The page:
Meanwhile, crypto doubters, such as author David Gerard, continue to argue that market manipulation is to blame for the rapid growth of stablecoins, recalling the never-ending discussion over the backing of these tokens. (Learn more: Crypto Industry Participants Reject Reports of Manipulated Bitcoin Rally)
“Tether’s ‘commercial paper’ cannot be US commercial paper, else everyone else in the US commercial paper market would have known about Tether’s presence.” They refuse to divulge what it is, implying that if people understood, confidence would suffer,” Gerard said, adding that the other two major stablecoins face similar challenges.
According to Goodman, “Tether is possibly the greatest risk to the viability of the crypto industry, because it is mostly backed by unpredictable investments.”
“If the stock and crypto markets crashed at the same time (as they did in March 2020), and there was a run on USDT where many people tried to cash in their USDT for dollars at the same time, it is quite possible that there would not be enough asset-backing to pay people $1 for each tether,” he explained.
Assuming that the USDT was not fully backed, Goodman predicts that there would be a panic and the USDT’s value would plummet. As a result, the prices of virtually every major cryptocurrency would plummet.
“As the currency with the greatest market capitalization, USDT has a significant impact on the market, and regulatory problems certainly pose risks.” In the event of a collapse, we may see prices tumble all over the place,” Hunain Naseer remarked.
According to Christopher Bendiksen, the impact of a collapse or deadly regulatory/legal challenge would be severe, but not necessarily long-lasting.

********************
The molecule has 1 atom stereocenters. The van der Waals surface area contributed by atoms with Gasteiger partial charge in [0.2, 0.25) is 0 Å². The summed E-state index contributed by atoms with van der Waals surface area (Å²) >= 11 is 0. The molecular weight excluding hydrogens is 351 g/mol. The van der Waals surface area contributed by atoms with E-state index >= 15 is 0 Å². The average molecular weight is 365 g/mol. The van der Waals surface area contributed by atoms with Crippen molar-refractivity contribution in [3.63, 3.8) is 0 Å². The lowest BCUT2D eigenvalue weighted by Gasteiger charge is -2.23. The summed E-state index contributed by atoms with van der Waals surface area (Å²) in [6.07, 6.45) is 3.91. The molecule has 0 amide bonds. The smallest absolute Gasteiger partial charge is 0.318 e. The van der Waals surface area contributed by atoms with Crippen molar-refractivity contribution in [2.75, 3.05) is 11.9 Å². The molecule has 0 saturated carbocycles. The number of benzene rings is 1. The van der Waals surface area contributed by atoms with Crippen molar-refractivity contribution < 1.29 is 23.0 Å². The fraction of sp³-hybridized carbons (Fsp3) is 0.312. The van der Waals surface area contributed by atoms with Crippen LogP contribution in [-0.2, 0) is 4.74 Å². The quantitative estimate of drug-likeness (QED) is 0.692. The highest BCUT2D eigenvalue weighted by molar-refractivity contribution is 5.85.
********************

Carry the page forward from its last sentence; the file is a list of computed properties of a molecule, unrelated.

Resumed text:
“I’m sure the overall market would suffer if one or more of them failed, but it would only be a brief setback. Bitcoin does not require stablecoins to function, and while the loss of liquidity would be detrimental, he believes it would not pose any existential threats to the sector as a whole.
The future, alternatives, and government regulation
Bendiksen went on to say that decentralized alternatives would eventually emerge to replace any extinct stablecoin. David Gerard, on the other hand, stated that they must emerge if the industry is to continue developing.
“New stablecoins will develop as existing ones are forced to cease operations for various reasons. Tether issuance ceased in May for unclear reasons, causing USDC and BUSD issuance to skyrocket,” he stated.
However, more sympathetic commentators believe that stablecoins will eventually clean up their act, given that regulation is enacted that limits their worst consequences while allowing for legitimate use cases.
“As a general trend, I believe rising regulation functions as an evolutionary selective pressure on cryptoassets, favoring increasingly strong and antifragile solutions to any product that the market desires,” Christopher Bendiksen said.
Similarly, Glen Goodman suggested that US Treasury Secretary Janet Yellen’s recent request for authorities to “act rapidly” on stablecoins could be beneficial to the sector as a whole.
He added, “If done correctly, it may actually stimulate their use.” Regulators must fine-tune their approach so that they do not suffocate innovation.”